we installed a shower heater in the Retreat House we ran into some
trouble. It has an element in it that heats up. If a lot of water
passes over the element the water does not get very hot. If there
is little water it will get very hot. Since we got it, almost every
new user has blown the safety mechanism that cuts off the water when
it gets to a scalding temperature. When they feel the water getting
hot they turn the switch down, when what they should do, to make the
water cooler, is to turn it up.
to me is a good analogy of what happens often in our dealings with
God. What we instinctively do or expect is the reverse of the divine
way. We see this especially in the choice of leaders. We would expect
God to choose the best and only the best people for leadership positions.
Yet, the people that God chooses, and the Bible makes no attempt to
conceal the fact, are often the most unlikely ones. Moses was a hot
headed murderer before he was called to lead the people. David, the
Royal Psalmist, was first of all a spoiled child and later an adulterous
In today's readings we see God call Isaiah to be his prophet who says
"What a wretched state I am in! I am a lost man, for I am a man
of unclean lips." Then there is St. Paul who can never forget
that he was persecuting the Church when the Lord called him. Then,
of course, we have Peter! One would think that impetuous coward would
be the last person for Jesus to choose. Why were they chosen?
were called not because they were perfect, not because they were shining
examples of high standards, but rather because their sense of the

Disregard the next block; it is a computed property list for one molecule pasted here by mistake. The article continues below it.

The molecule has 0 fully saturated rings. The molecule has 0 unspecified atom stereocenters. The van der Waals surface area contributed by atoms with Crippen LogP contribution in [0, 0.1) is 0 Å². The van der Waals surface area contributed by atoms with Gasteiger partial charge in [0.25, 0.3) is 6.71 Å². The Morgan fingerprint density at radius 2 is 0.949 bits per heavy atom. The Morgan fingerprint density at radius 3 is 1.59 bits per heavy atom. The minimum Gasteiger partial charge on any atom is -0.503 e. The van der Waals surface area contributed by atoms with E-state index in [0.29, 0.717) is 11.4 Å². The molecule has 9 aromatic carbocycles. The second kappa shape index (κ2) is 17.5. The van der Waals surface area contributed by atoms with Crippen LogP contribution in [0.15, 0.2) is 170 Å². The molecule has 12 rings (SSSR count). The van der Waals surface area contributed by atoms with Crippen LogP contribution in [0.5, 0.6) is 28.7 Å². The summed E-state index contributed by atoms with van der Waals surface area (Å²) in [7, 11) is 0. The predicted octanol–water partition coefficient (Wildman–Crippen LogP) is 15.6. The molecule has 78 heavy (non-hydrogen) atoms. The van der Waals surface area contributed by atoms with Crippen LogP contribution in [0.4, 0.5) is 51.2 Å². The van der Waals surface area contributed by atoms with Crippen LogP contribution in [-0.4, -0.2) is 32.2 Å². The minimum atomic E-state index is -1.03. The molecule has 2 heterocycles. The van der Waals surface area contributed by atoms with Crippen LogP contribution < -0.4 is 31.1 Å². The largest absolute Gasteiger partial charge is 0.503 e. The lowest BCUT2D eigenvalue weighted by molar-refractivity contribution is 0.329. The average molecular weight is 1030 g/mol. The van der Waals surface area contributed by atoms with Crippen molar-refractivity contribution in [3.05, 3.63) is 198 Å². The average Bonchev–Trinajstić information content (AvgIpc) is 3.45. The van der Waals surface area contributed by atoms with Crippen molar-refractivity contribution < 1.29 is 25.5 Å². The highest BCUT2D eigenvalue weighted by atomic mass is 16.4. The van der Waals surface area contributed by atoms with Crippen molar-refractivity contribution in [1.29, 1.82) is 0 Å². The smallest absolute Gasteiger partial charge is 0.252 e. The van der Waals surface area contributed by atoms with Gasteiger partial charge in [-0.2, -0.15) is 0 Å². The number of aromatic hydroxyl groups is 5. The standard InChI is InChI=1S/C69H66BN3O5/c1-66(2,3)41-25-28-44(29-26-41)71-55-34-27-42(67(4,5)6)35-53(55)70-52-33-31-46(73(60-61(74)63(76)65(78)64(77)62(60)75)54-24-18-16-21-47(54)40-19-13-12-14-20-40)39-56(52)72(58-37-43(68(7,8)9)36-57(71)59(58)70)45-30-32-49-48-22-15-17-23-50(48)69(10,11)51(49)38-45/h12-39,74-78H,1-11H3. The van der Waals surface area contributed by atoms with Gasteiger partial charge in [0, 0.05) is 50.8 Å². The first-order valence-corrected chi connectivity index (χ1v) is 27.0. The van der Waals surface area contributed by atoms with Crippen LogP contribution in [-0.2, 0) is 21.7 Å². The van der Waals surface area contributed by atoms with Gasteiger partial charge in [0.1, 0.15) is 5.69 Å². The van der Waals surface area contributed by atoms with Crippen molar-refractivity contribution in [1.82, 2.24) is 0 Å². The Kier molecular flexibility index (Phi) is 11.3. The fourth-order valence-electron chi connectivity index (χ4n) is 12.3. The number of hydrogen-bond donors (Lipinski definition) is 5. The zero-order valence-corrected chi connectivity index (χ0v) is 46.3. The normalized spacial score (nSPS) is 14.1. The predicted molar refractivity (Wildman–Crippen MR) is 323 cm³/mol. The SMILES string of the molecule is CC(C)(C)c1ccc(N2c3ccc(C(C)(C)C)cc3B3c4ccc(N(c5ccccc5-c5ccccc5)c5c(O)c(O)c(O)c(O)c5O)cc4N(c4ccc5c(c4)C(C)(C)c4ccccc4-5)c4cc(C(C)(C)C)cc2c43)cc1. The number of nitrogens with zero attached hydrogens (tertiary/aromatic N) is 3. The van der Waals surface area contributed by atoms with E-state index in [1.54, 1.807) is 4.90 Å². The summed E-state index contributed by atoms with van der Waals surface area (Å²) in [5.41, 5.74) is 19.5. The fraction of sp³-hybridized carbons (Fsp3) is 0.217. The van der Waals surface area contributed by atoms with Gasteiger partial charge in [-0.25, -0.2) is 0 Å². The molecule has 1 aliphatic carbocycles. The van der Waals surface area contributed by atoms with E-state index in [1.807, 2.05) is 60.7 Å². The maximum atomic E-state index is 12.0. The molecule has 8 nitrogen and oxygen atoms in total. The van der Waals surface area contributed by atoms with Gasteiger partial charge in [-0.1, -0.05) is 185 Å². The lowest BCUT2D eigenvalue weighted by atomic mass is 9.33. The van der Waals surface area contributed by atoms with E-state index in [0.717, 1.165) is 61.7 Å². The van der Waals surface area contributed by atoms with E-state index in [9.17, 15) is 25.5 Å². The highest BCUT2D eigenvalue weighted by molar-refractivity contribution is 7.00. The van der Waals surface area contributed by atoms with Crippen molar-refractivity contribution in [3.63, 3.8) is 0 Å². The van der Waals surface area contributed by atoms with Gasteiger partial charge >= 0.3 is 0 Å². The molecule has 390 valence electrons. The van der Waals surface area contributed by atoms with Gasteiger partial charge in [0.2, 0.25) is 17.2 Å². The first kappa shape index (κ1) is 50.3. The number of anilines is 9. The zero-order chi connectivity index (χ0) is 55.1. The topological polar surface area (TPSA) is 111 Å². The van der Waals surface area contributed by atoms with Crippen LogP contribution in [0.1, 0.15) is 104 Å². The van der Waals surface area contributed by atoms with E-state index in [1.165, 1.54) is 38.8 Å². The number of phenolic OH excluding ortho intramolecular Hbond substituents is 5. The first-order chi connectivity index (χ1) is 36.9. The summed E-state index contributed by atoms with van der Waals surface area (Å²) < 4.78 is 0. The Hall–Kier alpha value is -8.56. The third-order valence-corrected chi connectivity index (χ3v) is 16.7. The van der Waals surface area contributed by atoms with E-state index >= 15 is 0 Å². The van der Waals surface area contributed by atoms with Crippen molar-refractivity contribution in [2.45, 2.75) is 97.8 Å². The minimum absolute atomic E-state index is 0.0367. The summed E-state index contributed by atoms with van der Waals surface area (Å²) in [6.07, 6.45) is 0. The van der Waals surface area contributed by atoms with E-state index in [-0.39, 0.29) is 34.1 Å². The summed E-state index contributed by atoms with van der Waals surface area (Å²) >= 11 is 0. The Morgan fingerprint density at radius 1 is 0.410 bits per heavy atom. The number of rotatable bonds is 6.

need for God's grace kept them on the edges of life and away from
the smug infertility of those who feel that they have got it all together.
story about Peter is a classic example of God's unpredictability and
Peter's missing the point. Jesus preaches from Peter's boat and then
asks him to pull out to make a catch of fish. In matters of fishing
Peter was an expert and Jesus a dumb carpenter. "Master,"
Peter points out, "we worked hard all night long and caught nothing."
He knew that fish came to the surface in the sea of Galilee only at
night and if you did not get them then you would never get them. But
to humor the celebrity he agreed to take Jesus out to fish. When he
does, their nets are filled to bursting point and they have to ask
the help of other fishermen to bring in the catch.
Peter got the point very quickly. He immediately saw his own pride
and self-centeredness in the presence of Jesus. He begged Jesus to
go away and put distance between his sinfulness and Jesus' holiness.
But here again Peter got it wrong. It was only when he felt sinful
and empty that Jesus could call him and fill him and make him a fisher
of people. Up to this point he had been too full of himself to allow
God in. Now he is told that sinfulness is not a barrier to keep God
out: it expresses a real need for God to come in. Peter is the first
person in the Gospel to acknowledge his sinfulness; he is also the
first person to be called by Jesus.
Good News of the gospel is that God does not get nervous at the news
of our sinfulness. He can handle sinners. Our God is one who gives
sinners a new start. The scribes and pharisees liked to keep people
prisoners of their sins but not so for Jesus. He moves Peter from
protestation of sinfulness to the work that is ahead of him. It is
important that we acknowledge our sinfulness but then to get up and
live again - trusting not so much in our own goodness as in that of
is a time for being before God as we truly are. We do not have to
be good, as so many think, to enter into God's presence. When we are
there, not denying our sinfulness or wallowing in our failures, the
Lord raises us up to be humble fishers of other people. For the Lord,
the humble are exalted and the exalted are humbled. Indeed, for Jesus,
"up" often means "down" and "down" often